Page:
Holy Saturday is always a strange sort of day. Christ isn’t in the Blessed Sacrament in any church, and you’re still mourning his death. But you know the end of the story. It’s hard to imagine what it must have been like to not know he was going to rise. But that’s the way we Christians live: with our eyes on the end of the story.
Today though, our missionaries encountered a lot of people who don’t have such far-reaching vision. This morning half of our group prayed outside the nearest abortion clinic with signs that had messages of mercy on them. Every car driving down Elston Ave. slowed down to read them. Some honked in approval, some rolled their eyes and some-mostly the ones who had just pulled out of the clinic parking lot-frowned and sped off after one quick glance.
Each missionary had a carnation that they had to give to a person of their choice today. Some wanted to give them to the sidewalk escorts from the clinic but their warm offer was turned down cold. These women were so hardened to us, I wondered if they were really at peace with themselves.
Part of our group went to a different soup kitchen this morning and then walked the streets of downtown engaging people in conversations about love, God, Easter and lots of other things. A few more carnations found a home: a lady on a park bench, a worker in a coffee shop and a little girl whose birthday it was. They also decorated our cars with window markers with sayings like, “Holla if you love the Fatha” and “We Love Easter!”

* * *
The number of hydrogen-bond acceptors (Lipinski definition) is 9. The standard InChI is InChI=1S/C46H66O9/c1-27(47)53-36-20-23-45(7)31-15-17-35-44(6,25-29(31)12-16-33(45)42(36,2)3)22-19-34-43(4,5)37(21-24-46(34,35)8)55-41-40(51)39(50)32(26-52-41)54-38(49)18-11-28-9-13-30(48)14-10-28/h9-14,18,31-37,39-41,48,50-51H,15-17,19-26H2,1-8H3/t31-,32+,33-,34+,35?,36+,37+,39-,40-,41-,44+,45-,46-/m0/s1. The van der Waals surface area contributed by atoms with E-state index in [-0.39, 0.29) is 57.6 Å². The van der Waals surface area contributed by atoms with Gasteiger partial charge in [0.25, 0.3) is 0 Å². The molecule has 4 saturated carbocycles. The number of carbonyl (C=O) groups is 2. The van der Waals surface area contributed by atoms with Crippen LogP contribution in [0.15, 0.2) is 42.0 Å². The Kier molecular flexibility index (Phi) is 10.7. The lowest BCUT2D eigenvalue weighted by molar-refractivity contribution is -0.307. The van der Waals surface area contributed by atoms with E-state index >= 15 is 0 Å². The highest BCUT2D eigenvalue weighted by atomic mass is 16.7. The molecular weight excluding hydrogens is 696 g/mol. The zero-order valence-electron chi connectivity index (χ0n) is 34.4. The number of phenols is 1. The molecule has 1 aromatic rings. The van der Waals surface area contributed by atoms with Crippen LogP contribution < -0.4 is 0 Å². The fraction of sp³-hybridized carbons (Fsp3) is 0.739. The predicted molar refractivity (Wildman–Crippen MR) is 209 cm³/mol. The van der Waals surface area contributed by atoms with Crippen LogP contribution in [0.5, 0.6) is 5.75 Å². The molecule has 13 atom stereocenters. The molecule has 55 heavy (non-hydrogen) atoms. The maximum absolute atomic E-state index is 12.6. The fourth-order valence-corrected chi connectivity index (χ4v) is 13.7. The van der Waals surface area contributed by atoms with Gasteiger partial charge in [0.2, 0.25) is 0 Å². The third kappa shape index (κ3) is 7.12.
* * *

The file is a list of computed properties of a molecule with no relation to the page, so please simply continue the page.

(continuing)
The other group came home and ran another K4J camp with 20 kids, teaching them about Easter and what that means for their lives. The kids didn’t want to leave and made all the missionaries promise to come back next year. One made cards for us all and another brought us all candy.
At the Easter Vigil, one of our missionaries was asked to help Father light the Easter candle. He picked Taylor, who had been talking all week about wanting to be a light in the world and do something big for Christ. Her candle was the first light from the fire which she spread first to the priests, but then throughout the whole congregation.
After a beautiful and moving liturgy, all the missionaries piled into cars for our surprise Resurrection Party: frozen yogurt on State Street followed by a massive dance party. “Christ is Risen!” they would yell out the windows as we drove through the city, “He rose for you! Happy Easter everybody!”
I hope you all have the same joy and zeal as these girls did on these missions. And if you don’t, maybe you should come for our next Chicago Mercy Missions.